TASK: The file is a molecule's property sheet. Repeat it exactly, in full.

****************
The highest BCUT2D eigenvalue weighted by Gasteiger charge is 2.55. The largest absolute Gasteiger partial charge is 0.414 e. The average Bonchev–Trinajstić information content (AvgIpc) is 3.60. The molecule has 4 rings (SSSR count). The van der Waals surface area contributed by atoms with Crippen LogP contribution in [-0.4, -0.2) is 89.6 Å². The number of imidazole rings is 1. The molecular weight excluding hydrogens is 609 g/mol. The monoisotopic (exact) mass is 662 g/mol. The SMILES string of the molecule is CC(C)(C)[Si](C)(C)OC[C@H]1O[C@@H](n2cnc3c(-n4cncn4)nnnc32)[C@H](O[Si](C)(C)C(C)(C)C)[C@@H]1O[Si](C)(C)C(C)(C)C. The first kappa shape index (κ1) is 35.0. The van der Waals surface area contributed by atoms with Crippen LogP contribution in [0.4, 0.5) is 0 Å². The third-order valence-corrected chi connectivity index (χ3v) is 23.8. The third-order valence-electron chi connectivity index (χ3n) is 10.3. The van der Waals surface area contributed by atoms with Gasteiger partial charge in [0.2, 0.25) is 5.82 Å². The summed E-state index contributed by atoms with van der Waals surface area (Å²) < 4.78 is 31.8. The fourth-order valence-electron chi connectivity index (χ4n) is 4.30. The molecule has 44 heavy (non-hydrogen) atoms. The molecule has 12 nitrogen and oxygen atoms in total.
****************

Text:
The highest BCUT2D eigenvalue weighted by Gasteiger charge is 2.55. The largest absolute Gasteiger partial charge is 0.414 e. The average Bonchev–Trinajstić information content (AvgIpc) is 3.60. The molecule has 4 rings (SSSR count). The van der Waals surface area contributed by atoms with Crippen LogP contribution in [-0.4, -0.2) is 89.6 Å². The number of imidazole rings is 1. The molecular weight excluding hydrogens is 609 g/mol. The monoisotopic (exact) mass is 662 g/mol. The SMILES string of the molecule is CC(C)(C)[Si](C)(C)OC[C@H]1O[C@@H](n2cnc3c(-n4cncn4)nnnc32)[C@H](O[Si](C)(C)C(C)(C)C)[C@@H]1O[Si](C)(C)C(C)(C)C. The first kappa shape index (κ1) is 35.0. The van der Waals surface area contributed by atoms with Crippen LogP contribution in [0.4, 0.5) is 0 Å². The third-order valence-corrected chi connectivity index (χ3v) is 23.8. The third-order valence-electron chi connectivity index (χ3n) is 10.3. The van der Waals surface area contributed by atoms with Gasteiger partial charge in [0.2, 0.25) is 5.82 Å². The summed E-state index contributed by atoms with van der Waals surface area (Å²) < 4.78 is 31.8. The fourth-order valence-electron chi connectivity index (χ4n) is 4.30. The molecule has 44 heavy (non-hydrogen) atoms. The molecule has 12 nitrogen and oxygen atoms in total.